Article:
Understanding Modern Data Integration Best Practices

Access to data and real-time analytics are incredibly vital to any business. There are important decisions to be made, process improvements that can be achieved, supply chain notifications that are needed for immediate business choices, as well as other insights and information used to create or drive data-led decisions. With the data landscape changing over time and an increasing number of tools and cloud-based solutions available, the data space is always evolving. Understanding best practices when moving to a modern data architecture can help organizations succeed. Follow along and learn how Strive sets up our clients with the tools needed to bring business value every time.

Centralize Data

Data should be centralized, creating a single source of truth. It’s easy to say, and a lot more complicated to perform, depending on current source systems, but data silos can create multiple sources of data. As you can imagine, this complicates things. Two individuals can view two different data sets that have underlying differences when they should show the same data results.  Creating that single source of truth adds value of reliable data, data sources, and consistent results.

Scalability

One of the wonders of modern cloud tools is accessibility to a massive number of resources with no on-premise hardware increase. Using cloud tools, the elasticity and scalability can be essential to the accessibility of all data. Coinciding with the data lake concept, all data can be landed at low storage costs. If more data is needed to move downstream into the different data layers, resources can be added and scaled accordingly. Additional servers can be added for more power and clusters can be added for more concurrency. In a modern data architecture, scalability should always on the top of mind.

Extract, Load, Transform (ELT) vs. Extract, Transform, Load (ETL)

Traditionally, resources were needed to be planned out on-premise and ahead of time… plus databases had storage limits. This meant developers had to extract data from their sources, transform only what was needed, and load the data into the target. Tools or special coding were needed for this process, and the resources utilized for all of the transforming and loading of data were cumbersome and time consuming.

With the modern data integration approach, businesses can achieve a more ELT approach. The data is extracted and loaded first, due to low storage costs amongst cloud providers, allowing date to be transformed downstream. For example, with all of the unstructured and structured data loaded directly into a data lake, data scientists have access to everything and the ability to analyze every single bit. The data can finally be transformed based on the analysis and business rules to move downstream.

Re-usable Coding

As the number of tools grow and grow in the technology space, trying to keep re-usability in mind is very important. This improves speed to market and can improve the time it takes to deploy code, send extracts, load data into different layers, etc. For example, Strive partnered with one of our clients who needed 150 different files sent to a vendor. Using our proprietary ELT Accelerator, Strive developed reusable code and a database that could be used and run one time, loading all 150 files quickly and efficiently, saving our client time, money, and additional resources, while increasing speed to market.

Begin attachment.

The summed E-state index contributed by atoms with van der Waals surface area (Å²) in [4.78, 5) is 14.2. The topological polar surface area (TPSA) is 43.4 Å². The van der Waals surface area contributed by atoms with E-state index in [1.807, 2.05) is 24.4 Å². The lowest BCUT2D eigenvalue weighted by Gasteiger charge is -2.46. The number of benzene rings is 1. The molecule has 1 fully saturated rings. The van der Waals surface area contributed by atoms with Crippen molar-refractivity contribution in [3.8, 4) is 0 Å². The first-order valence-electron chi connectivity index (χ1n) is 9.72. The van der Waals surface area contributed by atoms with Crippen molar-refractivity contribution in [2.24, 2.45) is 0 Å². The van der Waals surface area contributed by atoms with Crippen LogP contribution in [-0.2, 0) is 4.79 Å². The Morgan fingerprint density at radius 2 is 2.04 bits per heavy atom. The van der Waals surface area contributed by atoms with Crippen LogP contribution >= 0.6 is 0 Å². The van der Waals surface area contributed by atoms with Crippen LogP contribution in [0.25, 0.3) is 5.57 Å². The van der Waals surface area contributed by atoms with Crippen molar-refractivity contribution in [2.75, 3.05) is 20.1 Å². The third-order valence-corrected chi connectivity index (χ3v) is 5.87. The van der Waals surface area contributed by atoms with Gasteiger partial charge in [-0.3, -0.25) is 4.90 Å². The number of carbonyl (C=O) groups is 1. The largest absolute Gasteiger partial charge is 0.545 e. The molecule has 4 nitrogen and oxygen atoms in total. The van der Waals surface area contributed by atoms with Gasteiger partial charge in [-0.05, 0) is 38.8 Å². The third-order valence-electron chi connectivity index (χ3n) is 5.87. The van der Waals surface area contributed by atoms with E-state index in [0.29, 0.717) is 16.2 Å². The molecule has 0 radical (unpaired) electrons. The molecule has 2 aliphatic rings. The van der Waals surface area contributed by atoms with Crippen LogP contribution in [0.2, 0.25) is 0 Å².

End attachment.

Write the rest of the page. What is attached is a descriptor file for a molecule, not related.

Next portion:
Excellent Commenting and Documentation

Writing detailed documentation is difficult, but immensely important, especially in the beginning of a project. Creating a foundational aspect of commenting and documentation saves re-work and colleague understanding in the long run. Each piece of code, each SQL statement, and every deployment should have documentation and commenting. This makes support, future debugging, and future code changes easier.

Tool Agnostic Thinking

In order to understand a modern data architecture, it is important to think agnostically when deciding on tools. There are many cloud platforms, from AWS, Azure, Google Cloud as providers, and a growing number of data platforms in the cloud, such as Snowflake. When sifting through, it’s always important to take a step back and remember what is happening behind the scenes. We are moving data from one area to another and if you can learn one tool, it’s simple to learn another.

Minimal Approach

In the data landscape, there is no need to over complicate data pipelines. It adds to the skillset needed for a support team, creates data latency, and can increase the areas needed for code changes.  Let’s keep it as simple as possible. For example, a data lake can be housed within an AWS s3 folder structure and move to Snowflake. All layers can then be made within Snowflake itself. If the coding mindset remembers the ease of deployment and tool use, everyone wins.

Remember, it’s important to understand the current and future state of modern data integration and architecture. Data lakes are needed for data scientists, conformed layers are needed for downstream consumption, and semantic layers are needed for reporting purposes. As long as we all look at data and solutions as scalable, centralized, and re-usable, we are working towards a purpose that makes everyone’s job easier.

 

Interested in Strive’s Data & Analytics Practice?

Here at Strive Consulting, our subject matter experts’ team up with you to understand your core business needs, while taking a deeper dive into your organization’s growth strategy. Whether you’re interested in modern data integration or an overall data and analytics assessment, Strive Consulting is dedicated to being your partner, committed to success. Learn more about our Data & Analytics practice here.

Author

Jeff MahanyJeffrey Mahany

Senior Data Engineer

Chicago, Illinois

 

 

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